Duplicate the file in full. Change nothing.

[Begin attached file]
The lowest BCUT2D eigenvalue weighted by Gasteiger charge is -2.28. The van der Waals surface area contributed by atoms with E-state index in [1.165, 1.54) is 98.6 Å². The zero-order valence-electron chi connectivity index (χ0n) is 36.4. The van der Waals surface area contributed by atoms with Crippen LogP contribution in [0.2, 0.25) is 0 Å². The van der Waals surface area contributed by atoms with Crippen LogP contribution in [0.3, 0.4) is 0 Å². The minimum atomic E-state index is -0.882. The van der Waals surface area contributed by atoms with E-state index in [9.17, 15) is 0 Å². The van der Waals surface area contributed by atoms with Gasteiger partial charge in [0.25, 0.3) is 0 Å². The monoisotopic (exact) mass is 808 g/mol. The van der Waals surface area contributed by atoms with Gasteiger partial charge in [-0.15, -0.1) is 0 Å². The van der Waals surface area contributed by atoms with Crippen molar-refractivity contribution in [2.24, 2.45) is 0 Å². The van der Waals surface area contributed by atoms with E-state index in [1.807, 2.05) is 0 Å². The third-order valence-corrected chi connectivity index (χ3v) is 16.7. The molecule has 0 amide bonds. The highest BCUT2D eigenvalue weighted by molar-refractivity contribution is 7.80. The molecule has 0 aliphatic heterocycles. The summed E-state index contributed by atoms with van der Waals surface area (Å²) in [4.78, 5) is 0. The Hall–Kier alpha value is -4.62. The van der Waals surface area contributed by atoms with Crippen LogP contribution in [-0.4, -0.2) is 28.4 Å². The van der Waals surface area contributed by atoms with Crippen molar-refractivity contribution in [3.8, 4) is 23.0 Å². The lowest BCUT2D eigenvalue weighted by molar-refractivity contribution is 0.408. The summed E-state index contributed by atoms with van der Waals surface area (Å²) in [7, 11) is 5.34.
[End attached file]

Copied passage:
The lowest BCUT2D eigenvalue weighted by Gasteiger charge is -2.28. The van der Waals surface area contributed by atoms with E-state index in [1.165, 1.54) is 98.6 Å². The zero-order valence-electron chi connectivity index (χ0n) is 36.4. The van der Waals surface area contributed by atoms with Crippen LogP contribution in [0.2, 0.25) is 0 Å². The van der Waals surface area contributed by atoms with Crippen LogP contribution in [0.3, 0.4) is 0 Å². The minimum atomic E-state index is -0.882. The van der Waals surface area contributed by atoms with E-state index in [9.17, 15) is 0 Å². The van der Waals surface area contributed by atoms with Gasteiger partial charge in [0.25, 0.3) is 0 Å². The monoisotopic (exact) mass is 808 g/mol. The van der Waals surface area contributed by atoms with Gasteiger partial charge in [-0.15, -0.1) is 0 Å². The van der Waals surface area contributed by atoms with Crippen molar-refractivity contribution in [2.24, 2.45) is 0 Å². The van der Waals surface area contributed by atoms with E-state index in [1.807, 2.05) is 0 Å². The third-order valence-corrected chi connectivity index (χ3v) is 16.7. The molecule has 0 amide bonds. The highest BCUT2D eigenvalue weighted by molar-refractivity contribution is 7.80. The molecule has 0 aliphatic heterocycles. The summed E-state index contributed by atoms with van der Waals surface area (Å²) in [4.78, 5) is 0. The Hall–Kier alpha value is -4.62. The van der Waals surface area contributed by atoms with Crippen LogP contribution in [-0.4, -0.2) is 28.4 Å². The van der Waals surface area contributed by atoms with Crippen molar-refractivity contribution in [3.8, 4) is 23.0 Å². The lowest BCUT2D eigenvalue weighted by molar-refractivity contribution is 0.408. The summed E-state index contributed by atoms with van der Waals surface area (Å²) in [7, 11) is 5.34.